By John Yoswick
Mitchell International is the latest company to publicly state that it doesn’t share U.S. shop estimate data with CARFAX.
“Mitchell has never…shared any data with CARFAX, and we have no plans to and never will,” Jack Rozint, a senior vice president at Mitchell, said during this summer’s Collision Industry Conference (CIC), the first time the conference has been held as a “virtual meeting.” “Anything on a U.S. claim or repair that showed up on CARFAX, I can assure you, did not and will not come from Mitchell.”
For a number of years, shops have sporadically reported incidents of data from estimates or parts orders relative to a particular vehicle seemingly resulting in an entry on CARFAX or another history report for that vehicle. It’s a topic that’s been raised at CIC multiple times. CCC Information Services and Entegral (the Enterprise-owned software platform) last fall issued statements saying they do not share information with CARFAX. The CIC “Data Access, Privacy and Security Committee” says it has invited Audatex to make a similar presentation on the issue this fall.
But committee member Aaron Schulenburg, executive director of the Society of Collision Repair Specialists (SCRS), said even though a CARFAX representative has been at CIC when the concerns are raised, the company hasn’t “stepped up to the microphone in a public setting and addressed them.” The CIC committee has not asked CARFAX to address specific incidents, but SCRS has. CARFAX, Schulenburg said, has not provided information to SCRS to help the association “identify where the information is coming from” but rather just says “they protect their sources of information.”
Could insurers be the source providing the information?
“There have been test estimates sent through with no insurance company attached to it, a customer-pay,” committee chairman Dan Risley said of a number of tests he’s seen that have resulted in CARFAX entries. “It was only an estimate, not even a repair. No part [for the vehicle] was even physically ordered. So we have run our head into a wall running through the whole gamut of different tests to identify and isolate potential [sources]. We have not landed on one yet.”
“We’ve tried to find exactly how it’s getting there, and every time we think we know, we find out that we’re wrong, that it’s not the right path,” he said. “This is exceptionally concerning. It’s concerning not just for collision repairers or the consumers we serve. It should be concerning for every single company that is doing electronic commerce.”
The CIC committee has worked to address the CARFAX issue in a number of ways. Mitchell’s presentation last week, like CCC’s last fall, laid out steps that shops can take to change the EMS or BMS import and export directory file paths, essentially changing where estimate information is stored, perhaps thwarting a data pump’s access to it. Those presentations can be downloaded from the committee’s page on the CIC website (www.ciclink.com).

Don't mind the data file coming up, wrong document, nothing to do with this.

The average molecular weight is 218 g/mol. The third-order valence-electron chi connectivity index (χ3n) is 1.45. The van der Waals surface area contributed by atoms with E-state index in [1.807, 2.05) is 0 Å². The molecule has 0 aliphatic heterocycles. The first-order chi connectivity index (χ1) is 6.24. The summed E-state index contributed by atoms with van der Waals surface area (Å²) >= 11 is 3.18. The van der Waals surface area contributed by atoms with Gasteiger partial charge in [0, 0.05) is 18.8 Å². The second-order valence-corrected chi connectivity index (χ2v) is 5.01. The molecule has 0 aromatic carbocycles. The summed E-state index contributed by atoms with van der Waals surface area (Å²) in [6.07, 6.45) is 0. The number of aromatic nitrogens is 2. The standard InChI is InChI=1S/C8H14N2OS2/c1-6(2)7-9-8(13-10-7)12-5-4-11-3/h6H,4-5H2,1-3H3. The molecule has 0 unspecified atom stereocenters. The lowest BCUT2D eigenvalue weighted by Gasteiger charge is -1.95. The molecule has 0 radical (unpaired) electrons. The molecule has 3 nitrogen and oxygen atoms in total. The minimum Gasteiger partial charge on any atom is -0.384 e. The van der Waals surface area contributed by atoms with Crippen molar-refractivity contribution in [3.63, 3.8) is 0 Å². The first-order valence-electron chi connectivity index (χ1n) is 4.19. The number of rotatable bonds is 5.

Committee chairman Dan Risley also urged shops to understand the agreements they have with all those they share data with, seeking out similar assurances to Mitchell’s and CCC’s that no estimate data is being used or shared in ways not intended by the shop.
The committee also has drafted a set of five “Golden Rules” for those entities accessing and using shop estimate data. Those five rules call on such companies to make it clear what data is being collected and used, to pledge to not misuse or allow others receiving the data to misuse it, and to give customers “the choice to determine what data is and isn’t shared.”
The committee welcomes feedback on the draft – also available in the committee’s July presentation on the CIC website – and envisions presenting the rules, once finalized, to all companies using industry data, and to recognize those companies who pledge to abide by them.
SBA suggests getting help
Also during the virtual CIC meeting, the Small Business Administration (SBA) said help is available for those preparing to seek forgiveness of Paycheck Protection Program loans.
Although there’s been a push for Congress to greatly simplify the process of seeking forgiveness of PPP loans of less than $150,000, it seems likely that at a minimum those receiving loans above that amount will still need to provide adequate documentation for how the funds were spent.
“We really encourage you to reach out to our SBA resource partners to assist with the forgiveness application,” Sonia Smith, a public information officer for the SBA, said during CIC. “Whether you’re using the EZ Loan Forgiveness Application or the long form, we can help in making sure it is all correct, making sure you have the right documentation. So when you submit it to your lender, you’ve got the package correct from the beginning.”
Smith said loan recipients can use the “Find local assistance” page on the SBA website (www.sba.gov/local-assistance/find) to locate SBA resource partners in their area.
An analysis conducted by the Society of Collison Repair Specialists suggests that nearly 20,000 body shops nationwide received a PPP loan. The data, released in July by the SBA and the Treasury Department, indicates that 2,500 independent repairers received loans of $150,000 or more.
An industry survey in June found that among 200 shops that had received a PPP loan, almost one-third (31 percent) had already applied for loan forgiveness. Not one of those shops reported that their application had been rejected, and in fact, nearly 84 percent said they had already received notification that repayment of the funds was not necessary.
But more than three in five of the shops receiving a PPP loan as of June had not yet applied for having repayment waived, though more than 90 percent of those said they intended to do so. •